Pharmacist linked to meningitis outbreak surrenders license

By Kristin M. Hall

Associated Press

Published: Tuesday, Oct. 23 2012 2:27 p.m. MDT

FILE - In this photo made available, Oct. 9, 2012, by the Minnesota Department of Health shows shows vials of the injectable steroid product made by New England Compounding Center implicated in a fungal meningitis outbreak that were being shipped to the CDC from Minneapolis. On Thursday, Oct. 18, 2012, the U.S. Food and Drug Administration said the fungus was in one lot of vials made in August, 2012 by the New England Compounding Center of Framingham, Mass. The specialty pharmacy has been at the center of a national investigation into more than 250 fungal meningitis cases, including at least 20 deaths. (AP Photo/Minnesota Department of Health, File)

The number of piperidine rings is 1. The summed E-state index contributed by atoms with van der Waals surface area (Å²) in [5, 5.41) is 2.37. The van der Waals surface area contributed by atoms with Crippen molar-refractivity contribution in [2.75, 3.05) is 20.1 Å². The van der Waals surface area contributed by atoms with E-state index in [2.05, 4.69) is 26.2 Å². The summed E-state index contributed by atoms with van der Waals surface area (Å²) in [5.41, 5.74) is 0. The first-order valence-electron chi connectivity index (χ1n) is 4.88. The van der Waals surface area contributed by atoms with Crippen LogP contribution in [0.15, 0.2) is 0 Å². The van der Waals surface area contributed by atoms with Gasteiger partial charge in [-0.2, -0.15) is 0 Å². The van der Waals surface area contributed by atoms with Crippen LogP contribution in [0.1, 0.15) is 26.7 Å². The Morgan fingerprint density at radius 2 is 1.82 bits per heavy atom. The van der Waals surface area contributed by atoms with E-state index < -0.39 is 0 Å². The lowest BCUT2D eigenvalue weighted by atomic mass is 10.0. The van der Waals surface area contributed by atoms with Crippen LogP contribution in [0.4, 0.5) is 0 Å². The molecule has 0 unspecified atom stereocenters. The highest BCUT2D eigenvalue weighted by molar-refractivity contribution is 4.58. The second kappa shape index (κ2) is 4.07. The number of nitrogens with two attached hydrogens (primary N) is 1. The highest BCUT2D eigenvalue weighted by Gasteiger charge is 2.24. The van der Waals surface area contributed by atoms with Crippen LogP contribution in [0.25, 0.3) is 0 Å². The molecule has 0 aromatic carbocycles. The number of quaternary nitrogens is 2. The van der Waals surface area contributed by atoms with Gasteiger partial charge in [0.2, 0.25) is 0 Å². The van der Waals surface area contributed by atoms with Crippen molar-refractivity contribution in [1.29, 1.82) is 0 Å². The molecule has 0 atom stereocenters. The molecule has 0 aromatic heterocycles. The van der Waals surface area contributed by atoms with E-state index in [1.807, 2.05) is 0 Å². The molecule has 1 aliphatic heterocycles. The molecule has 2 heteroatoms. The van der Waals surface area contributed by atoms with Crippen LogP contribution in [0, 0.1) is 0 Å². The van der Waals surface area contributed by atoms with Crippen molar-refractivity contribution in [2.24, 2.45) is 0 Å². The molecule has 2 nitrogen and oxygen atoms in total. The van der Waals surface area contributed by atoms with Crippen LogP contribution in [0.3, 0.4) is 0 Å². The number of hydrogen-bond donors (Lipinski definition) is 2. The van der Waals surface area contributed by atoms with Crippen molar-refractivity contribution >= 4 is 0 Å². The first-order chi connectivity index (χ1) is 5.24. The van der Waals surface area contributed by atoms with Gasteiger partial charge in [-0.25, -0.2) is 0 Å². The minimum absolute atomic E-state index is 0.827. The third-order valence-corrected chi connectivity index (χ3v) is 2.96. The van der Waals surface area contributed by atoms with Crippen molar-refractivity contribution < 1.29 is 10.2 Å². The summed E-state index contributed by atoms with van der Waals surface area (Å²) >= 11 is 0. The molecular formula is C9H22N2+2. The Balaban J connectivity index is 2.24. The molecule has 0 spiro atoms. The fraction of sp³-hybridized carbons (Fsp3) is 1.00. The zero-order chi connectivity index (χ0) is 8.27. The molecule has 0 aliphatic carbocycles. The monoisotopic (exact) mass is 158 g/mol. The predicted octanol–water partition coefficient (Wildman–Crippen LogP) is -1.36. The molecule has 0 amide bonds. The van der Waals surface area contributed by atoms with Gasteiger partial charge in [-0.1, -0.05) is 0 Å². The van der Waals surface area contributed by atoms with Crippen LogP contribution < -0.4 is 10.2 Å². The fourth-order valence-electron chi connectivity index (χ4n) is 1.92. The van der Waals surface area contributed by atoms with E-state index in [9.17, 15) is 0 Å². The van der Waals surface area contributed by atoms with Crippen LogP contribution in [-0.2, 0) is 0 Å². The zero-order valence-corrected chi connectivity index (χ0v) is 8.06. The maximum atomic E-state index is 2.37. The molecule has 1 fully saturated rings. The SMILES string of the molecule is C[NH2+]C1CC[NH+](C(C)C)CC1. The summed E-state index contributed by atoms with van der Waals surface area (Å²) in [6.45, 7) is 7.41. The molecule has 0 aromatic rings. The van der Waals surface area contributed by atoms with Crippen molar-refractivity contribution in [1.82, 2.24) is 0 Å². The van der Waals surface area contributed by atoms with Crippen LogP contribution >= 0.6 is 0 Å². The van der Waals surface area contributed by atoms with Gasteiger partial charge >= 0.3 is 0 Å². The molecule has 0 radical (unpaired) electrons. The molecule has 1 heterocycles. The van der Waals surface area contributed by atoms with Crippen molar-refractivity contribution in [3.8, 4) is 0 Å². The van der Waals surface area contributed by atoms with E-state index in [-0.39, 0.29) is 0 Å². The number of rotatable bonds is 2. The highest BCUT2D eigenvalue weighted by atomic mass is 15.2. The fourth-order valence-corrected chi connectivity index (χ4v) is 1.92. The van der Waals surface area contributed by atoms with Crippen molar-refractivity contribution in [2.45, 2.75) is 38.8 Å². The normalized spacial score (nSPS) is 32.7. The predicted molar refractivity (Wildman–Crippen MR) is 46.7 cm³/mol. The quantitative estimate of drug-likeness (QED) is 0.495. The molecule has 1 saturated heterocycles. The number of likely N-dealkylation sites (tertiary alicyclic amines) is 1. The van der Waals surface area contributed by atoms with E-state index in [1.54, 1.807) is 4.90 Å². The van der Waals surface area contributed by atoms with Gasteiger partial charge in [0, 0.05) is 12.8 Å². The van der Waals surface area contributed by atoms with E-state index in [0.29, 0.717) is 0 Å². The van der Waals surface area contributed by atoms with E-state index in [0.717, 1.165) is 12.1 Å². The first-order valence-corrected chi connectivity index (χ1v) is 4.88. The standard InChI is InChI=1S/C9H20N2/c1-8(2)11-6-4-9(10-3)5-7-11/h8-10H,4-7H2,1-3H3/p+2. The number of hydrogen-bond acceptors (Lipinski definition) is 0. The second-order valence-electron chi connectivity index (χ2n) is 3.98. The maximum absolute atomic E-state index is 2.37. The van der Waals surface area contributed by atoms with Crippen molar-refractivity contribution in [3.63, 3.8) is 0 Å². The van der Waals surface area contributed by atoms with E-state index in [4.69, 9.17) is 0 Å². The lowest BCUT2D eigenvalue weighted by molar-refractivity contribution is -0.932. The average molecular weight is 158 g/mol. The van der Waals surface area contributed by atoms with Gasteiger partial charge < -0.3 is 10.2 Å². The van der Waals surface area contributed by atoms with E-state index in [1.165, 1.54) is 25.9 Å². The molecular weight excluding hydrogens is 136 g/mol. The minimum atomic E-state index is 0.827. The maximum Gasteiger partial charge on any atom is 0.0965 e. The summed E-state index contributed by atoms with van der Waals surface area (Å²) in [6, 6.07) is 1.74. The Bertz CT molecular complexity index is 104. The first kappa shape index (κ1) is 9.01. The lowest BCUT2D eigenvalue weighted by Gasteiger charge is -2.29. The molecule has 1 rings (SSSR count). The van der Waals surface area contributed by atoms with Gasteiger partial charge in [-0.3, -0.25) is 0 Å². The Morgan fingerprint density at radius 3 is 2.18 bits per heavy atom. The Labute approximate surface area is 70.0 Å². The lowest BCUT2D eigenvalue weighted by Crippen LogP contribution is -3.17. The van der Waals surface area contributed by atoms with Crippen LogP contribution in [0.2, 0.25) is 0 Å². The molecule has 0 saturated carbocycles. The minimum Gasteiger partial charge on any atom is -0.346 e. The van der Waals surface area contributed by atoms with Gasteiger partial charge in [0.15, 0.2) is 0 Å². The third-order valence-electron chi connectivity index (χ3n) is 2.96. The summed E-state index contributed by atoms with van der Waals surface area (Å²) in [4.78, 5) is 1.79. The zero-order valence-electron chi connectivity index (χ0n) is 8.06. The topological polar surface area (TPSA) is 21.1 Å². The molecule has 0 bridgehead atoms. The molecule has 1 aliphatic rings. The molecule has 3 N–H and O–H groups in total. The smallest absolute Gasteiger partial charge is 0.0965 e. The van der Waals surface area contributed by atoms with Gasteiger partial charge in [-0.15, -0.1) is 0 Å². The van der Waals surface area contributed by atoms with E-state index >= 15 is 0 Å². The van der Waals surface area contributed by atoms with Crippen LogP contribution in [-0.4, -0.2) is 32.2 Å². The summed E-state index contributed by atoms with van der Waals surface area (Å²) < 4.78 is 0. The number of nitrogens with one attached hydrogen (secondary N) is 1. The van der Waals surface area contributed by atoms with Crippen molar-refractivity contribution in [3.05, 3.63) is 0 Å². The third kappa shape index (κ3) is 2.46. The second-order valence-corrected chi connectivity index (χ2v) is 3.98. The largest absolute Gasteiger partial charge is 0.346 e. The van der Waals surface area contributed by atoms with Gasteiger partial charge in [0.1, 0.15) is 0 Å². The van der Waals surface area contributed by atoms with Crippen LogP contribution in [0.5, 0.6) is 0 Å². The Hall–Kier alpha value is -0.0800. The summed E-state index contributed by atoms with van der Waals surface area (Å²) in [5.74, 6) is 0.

Uncredited, ASSOCIATED PRESS

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NASHVILLE, Tenn. — The pharmacist who co-founded a Massachusetts specialty pharmacy linked to a meningitis outbreak has voluntarily surrendered his license in Tennessee as the state pharmacy board discussed potential civil penalties against the company.

In a special meeting held Tuesday, the state pharmacy board accepted the agreement by Barry Cadden, the co-founder of New England Compounding Center, to surrender his pharmacist license in the state, which is a disciplinary action.

The outbreak of meningitis, an inflammation of the lining of the brain and spinal cord, has sickened more than 300 people, including 23 who died, in 17 states. Nine patients in Tennessee have died.

Each victim had received a steroid shot from the New England Compounding Center.

Board members also discussed the process for assessing fines against the center and Cadden.

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